St. Leonards' Steam Fire Brigade, 1861. The steam engine cost £80, and the volunteers practised early in the morning.

In 1861 Hastings had formed a modern fire brigade, thanks mainly to the energy of the Superintendent of Police, William Glenister. He wrote and offered its services to the Commissioners, without any mention of payment. This was gratefully accepted. The St. Leonards firemen were promptly discharged and from thence­forward a donation of five guineas was given annually to the Hastings Brigade.

Throughout their reign-for the greater part of their existence the Press was not admitted to their meetings and they earried out their administration in almost regal aloofness-the Commissioners waged an unending battle with the waves. Burton’s sea wall was but the first line of defence and had to be repeatedly extended and reinforced.

In 1834 an additional 300 yards was added and Burton himself lent the money needed to build it. This seems to have been in the nature of an ordinary wall, for that winter the Surveyor was ordered to prepare estimates for facing it with hard stone and also for protecting it by faggotting.

A year later saw the first groyne being run out and in 1836 a “Raddie fence with Piles” was built in front of a damaged part and about four feet from it. That winter a double row of fencing had to be built and the shingle which accumulated in and around this temporarily saved the front line.

A second groyne was built in 1838 at a cost of £137, but then occurred some unusually high tides and gales and the sea wall was breached in many places. Temporary repairs had to be undertaken at once and the committee concerned reported to the Commissioners:

“It is a matter of deep regret that these unlooked-for expenses should have happened at a time when the Commissioners were incurring heavy but necessary outlays in the erection of the new groyne, and the continuance of the seawall further westward. Nor do your Committee in spite of all their efforts at economy know from what quarter now to look for assistance to meet this additional expenditure.”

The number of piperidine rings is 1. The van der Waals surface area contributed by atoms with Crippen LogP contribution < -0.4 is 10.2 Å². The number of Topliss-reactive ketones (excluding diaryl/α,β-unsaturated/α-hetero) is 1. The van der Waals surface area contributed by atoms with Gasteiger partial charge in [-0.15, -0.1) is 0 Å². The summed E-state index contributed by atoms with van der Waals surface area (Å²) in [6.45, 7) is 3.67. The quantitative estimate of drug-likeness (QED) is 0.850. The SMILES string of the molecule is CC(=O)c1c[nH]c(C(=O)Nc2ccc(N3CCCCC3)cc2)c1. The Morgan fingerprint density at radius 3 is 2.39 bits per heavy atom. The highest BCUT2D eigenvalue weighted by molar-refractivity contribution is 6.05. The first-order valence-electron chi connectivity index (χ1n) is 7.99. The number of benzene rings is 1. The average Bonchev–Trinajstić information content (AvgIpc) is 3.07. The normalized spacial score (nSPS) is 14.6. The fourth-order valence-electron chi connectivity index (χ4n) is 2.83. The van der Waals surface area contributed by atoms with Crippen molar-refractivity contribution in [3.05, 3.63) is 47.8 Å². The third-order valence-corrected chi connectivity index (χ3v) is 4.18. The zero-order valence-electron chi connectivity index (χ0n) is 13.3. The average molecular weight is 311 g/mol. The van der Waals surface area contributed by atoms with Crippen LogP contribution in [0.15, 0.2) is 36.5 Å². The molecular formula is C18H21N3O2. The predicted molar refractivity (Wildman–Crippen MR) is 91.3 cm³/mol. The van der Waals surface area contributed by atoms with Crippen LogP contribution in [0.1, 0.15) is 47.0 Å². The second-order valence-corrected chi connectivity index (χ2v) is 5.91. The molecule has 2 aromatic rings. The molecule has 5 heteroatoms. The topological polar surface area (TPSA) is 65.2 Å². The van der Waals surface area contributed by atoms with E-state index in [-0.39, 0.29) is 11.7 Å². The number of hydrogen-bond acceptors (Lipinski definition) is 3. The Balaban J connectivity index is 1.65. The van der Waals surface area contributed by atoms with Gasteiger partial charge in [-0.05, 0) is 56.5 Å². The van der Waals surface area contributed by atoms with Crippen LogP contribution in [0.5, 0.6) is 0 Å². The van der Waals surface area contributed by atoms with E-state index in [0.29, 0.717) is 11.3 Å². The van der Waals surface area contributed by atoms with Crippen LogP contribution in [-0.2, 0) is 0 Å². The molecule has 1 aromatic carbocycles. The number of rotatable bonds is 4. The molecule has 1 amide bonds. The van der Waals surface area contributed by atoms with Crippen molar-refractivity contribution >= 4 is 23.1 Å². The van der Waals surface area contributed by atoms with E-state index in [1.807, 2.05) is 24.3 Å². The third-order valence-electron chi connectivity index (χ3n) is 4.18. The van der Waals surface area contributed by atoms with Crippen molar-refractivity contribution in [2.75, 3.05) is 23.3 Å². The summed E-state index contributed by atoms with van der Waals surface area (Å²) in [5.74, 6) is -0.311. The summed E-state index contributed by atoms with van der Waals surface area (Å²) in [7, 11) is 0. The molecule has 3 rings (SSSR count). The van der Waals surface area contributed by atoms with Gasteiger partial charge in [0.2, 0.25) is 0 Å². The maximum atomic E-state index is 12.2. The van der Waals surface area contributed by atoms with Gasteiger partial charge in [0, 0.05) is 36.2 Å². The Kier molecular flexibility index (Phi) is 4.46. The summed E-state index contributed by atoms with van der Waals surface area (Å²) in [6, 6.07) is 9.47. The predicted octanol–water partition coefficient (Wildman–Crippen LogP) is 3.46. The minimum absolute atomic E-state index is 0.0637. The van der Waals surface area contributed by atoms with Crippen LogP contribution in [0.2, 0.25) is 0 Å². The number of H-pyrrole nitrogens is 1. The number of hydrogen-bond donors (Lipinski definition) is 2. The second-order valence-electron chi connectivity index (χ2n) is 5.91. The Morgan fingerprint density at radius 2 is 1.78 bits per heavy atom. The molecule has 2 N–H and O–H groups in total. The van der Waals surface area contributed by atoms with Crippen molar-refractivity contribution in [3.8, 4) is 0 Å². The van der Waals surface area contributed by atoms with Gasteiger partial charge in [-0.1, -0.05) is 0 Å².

It was becoming harder than ever to obtain additional money on bonds, but fortunately there was comparatively little trouble from the sea until 1848.

Then on February 26th the sea undermined the wall opposite Victoria House (57 Marina) for a distance of 180 feet westward and while the committee were considering the best method of repairs the whole was covered with shingle. They sought the advice of Mr. Major Vidler, Surveyor of the Pevensey Levels, who recommended lengthening the groynes, building another and making them all slope more down to the sea from the wall. But the “boisterous weather in August” caused two additional oak groynes to be erected at a total cost of £257. No sooner were these completed than they were forced to build yet another at the extreme west of the town at a further cost of £128. These five groynes, the height of which was lowered at the land end on occasion to permit the passage of shingle, proved reasonably effective. Then a new difficulty arose.

In 1850 the railway contractors had been dumping the spoil from the tunnels on the shore at Bo-peep and this not only interfered with the eastward drift of beach but caused a great eddy to sweep round and attack St. Leonards. The railway company denied liability and while the matter was being argued the sea removed both the dump of earth and the problem.